In 2021, the Ombudsman published the findings of its first ever ‘Own Initiative’ Investigation*, Homelessness Reviewed: an open door to positive change.

The report examined whether local authorities in Wales were meeting their statutory duties to ensure that homelessness assessments were carried out appropriately.  Local authorities in Wales have a duty to assess a person who presents themselves as homeless to see if the person is eligible for help. However, the Ombudsman became aware that a large proportion of these assessments were being challenged and overturned at review.

The 2021 report identified some systemic issues relating to the administration of these assessments at the three Investigated Authorities: Cardiff Council, Carmarthenshire County Council and Wrexham County Borough Council.

As a result, the Ombudsman made several recommendations to these Authorities. For wider learning, the Ombudsman invited the Welsh Government and the other 19 non-investigated authorities in Wales to consider the impact of the findings on homelessness services locally and to take action to improve homelessness services across Wales.

Two years on, the Ombudsman publishes a follow-up report on the progress made.

The Report shows that

  • there has been a year-on-year increase of 10% in homelessness assessments being completed by Welsh local authorities.
  • there has also been an increase in the percentage of assessments leading to a review. Although unexpected, this increase could also be due to more awareness of the option to challenge the assessment results.
  • positively, compared to 2017/18, a smaller proportion of assessment decisions were seen to be overturned on review. This could be evidence of improved and more consistent decision making. However, the proportion of reviews overturned remains high and has not improved since 2021.
  • some reasons why assessment decisions are still being overturned at review continue to be that there has been a change in circumstances, the property offered did not meet needs or that more investigation was required.

Positively, Welsh local authorities were able to demonstrate to the Ombudsman many improvements – for example, that

  • homelessness officers across Wales have received more relevant training
  • there has been more use of alternative communications methods (with use of video calls and chatbots currently explored by some local authorities)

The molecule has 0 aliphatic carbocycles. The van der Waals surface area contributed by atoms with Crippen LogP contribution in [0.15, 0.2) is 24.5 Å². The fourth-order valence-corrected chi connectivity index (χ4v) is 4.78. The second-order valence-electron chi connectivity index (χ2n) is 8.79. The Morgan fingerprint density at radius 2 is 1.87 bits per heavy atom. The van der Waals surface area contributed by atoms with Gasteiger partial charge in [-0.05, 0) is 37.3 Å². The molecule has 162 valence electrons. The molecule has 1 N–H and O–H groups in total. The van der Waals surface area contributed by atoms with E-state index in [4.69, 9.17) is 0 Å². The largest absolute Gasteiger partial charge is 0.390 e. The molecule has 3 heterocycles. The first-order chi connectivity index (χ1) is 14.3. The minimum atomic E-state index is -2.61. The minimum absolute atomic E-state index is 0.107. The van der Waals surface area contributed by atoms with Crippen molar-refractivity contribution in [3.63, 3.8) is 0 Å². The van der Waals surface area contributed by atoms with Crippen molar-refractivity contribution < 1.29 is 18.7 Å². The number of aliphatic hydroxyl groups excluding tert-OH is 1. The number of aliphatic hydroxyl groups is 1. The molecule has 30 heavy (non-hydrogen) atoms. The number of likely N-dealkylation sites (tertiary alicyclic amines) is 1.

• some key communication resources have been reviewed to ensure they are available in an accessible format.

However, it is disappointing that not all of the 19 non-investigated authorities have considered potential service improvements in light of our first Own Initiative report.

Commenting on the Report, Public Services Ombudsman for Wales, Michelle Morris, said:

“Homelessness affects every member of society in some way; but the greatest impact is on the people, and their families, who are facing homelessness.

We welcome the positive action taken by the Investigated Authorities since 2021 which has improved homelessness service provision, its accessibility and communication with homelessness service users in these areas. As a result, relevant staff in the Investigated Authorities have received training in equality and human rights, which is central to homelessness decision making. 

Although we acknowledge that homelessness services continue to operate under significant pressure and sustained demands, there continues to be opportunities for some local authorities to improve their provision of homelessness services”.

The following have been identified by the Ombudsman as opportunities to improve homelessness services in Wales:

  • Equality and human rights training for all homelessness service decision makers and officers.
  • Overt consideration of equality and human rights in decision making.
  • Empowering officers to identify mistakes and rectify decisions without the need for a Review, where appropriate.
  • Collaboration between local authorities to drive consistency across Wales.
  • Engagement and collaboration by local authorities with stakeholders and partners.

* The Public Services Ombudsman for Wales Act 2019 empowers the Ombudsman Wales to undertake ‘Own Initiative’ investigations where evidence suggests that there may be systemic service failure or maladministration.  This means the office can investigate a matter beyond its impact on an individual and without having to wait for a complaint.

Click here to read Homelessness Reviewed: Revisited.